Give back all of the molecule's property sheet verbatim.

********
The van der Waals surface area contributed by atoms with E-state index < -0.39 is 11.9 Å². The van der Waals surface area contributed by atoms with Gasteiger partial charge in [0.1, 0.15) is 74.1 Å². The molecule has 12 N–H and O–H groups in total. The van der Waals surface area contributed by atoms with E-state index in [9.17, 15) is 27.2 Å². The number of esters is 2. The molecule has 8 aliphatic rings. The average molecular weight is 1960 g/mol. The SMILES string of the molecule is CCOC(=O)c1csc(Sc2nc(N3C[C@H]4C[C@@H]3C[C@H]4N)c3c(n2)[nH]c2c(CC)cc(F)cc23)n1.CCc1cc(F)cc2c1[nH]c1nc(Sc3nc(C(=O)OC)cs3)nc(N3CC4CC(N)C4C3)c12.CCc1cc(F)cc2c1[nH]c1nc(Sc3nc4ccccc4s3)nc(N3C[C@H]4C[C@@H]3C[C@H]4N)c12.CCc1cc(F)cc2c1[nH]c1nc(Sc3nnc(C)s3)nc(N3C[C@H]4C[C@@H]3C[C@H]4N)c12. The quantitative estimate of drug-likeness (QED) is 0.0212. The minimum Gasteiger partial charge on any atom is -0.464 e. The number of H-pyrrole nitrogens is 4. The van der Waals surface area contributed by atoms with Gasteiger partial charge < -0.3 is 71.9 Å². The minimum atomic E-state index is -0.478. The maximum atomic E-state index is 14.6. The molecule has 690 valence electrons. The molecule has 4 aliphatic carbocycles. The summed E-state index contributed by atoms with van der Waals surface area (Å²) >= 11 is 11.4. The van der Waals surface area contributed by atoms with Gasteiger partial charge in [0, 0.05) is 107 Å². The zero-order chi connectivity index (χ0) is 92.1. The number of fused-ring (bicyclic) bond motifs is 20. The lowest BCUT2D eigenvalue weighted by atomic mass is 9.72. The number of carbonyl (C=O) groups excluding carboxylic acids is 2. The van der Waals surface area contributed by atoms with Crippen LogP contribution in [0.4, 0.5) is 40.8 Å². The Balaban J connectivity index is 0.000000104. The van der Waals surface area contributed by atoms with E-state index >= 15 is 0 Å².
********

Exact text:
The van der Waals surface area contributed by atoms with E-state index < -0.39 is 11.9 Å². The van der Waals surface area contributed by atoms with Gasteiger partial charge in [0.1, 0.15) is 74.1 Å². The molecule has 12 N–H and O–H groups in total. The van der Waals surface area contributed by atoms with E-state index in [9.17, 15) is 27.2 Å². The number of esters is 2. The molecule has 8 aliphatic rings. The average molecular weight is 1960 g/mol. The SMILES string of the molecule is CCOC(=O)c1csc(Sc2nc(N3C[C@H]4C[C@@H]3C[C@H]4N)c3c(n2)[nH]c2c(CC)cc(F)cc23)n1.CCc1cc(F)cc2c1[nH]c1nc(Sc3nc(C(=O)OC)cs3)nc(N3CC4CC(N)C4C3)c12.CCc1cc(F)cc2c1[nH]c1nc(Sc3nc4ccccc4s3)nc(N3C[C@H]4C[C@@H]3C[C@H]4N)c12.CCc1cc(F)cc2c1[nH]c1nc(Sc3nnc(C)s3)nc(N3C[C@H]4C[C@@H]3C[C@H]4N)c12. The quantitative estimate of drug-likeness (QED) is 0.0212. The minimum Gasteiger partial charge on any atom is -0.464 e. The number of H-pyrrole nitrogens is 4. The van der Waals surface area contributed by atoms with Gasteiger partial charge < -0.3 is 71.9 Å². The minimum atomic E-state index is -0.478. The maximum atomic E-state index is 14.6. The molecule has 690 valence electrons. The molecule has 4 aliphatic carbocycles. The summed E-state index contributed by atoms with van der Waals surface area (Å²) >= 11 is 11.4. The van der Waals surface area contributed by atoms with Gasteiger partial charge in [0, 0.05) is 107 Å². The zero-order chi connectivity index (χ0) is 92.1. The number of fused-ring (bicyclic) bond motifs is 20. The lowest BCUT2D eigenvalue weighted by atomic mass is 9.72. The number of carbonyl (C=O) groups excluding carboxylic acids is 2. The van der Waals surface area contributed by atoms with Crippen LogP contribution in [0.4, 0.5) is 40.8 Å². The Balaban J connectivity index is 0.000000104. The van der Waals surface area contributed by atoms with E-state index >= 15 is 0 Å².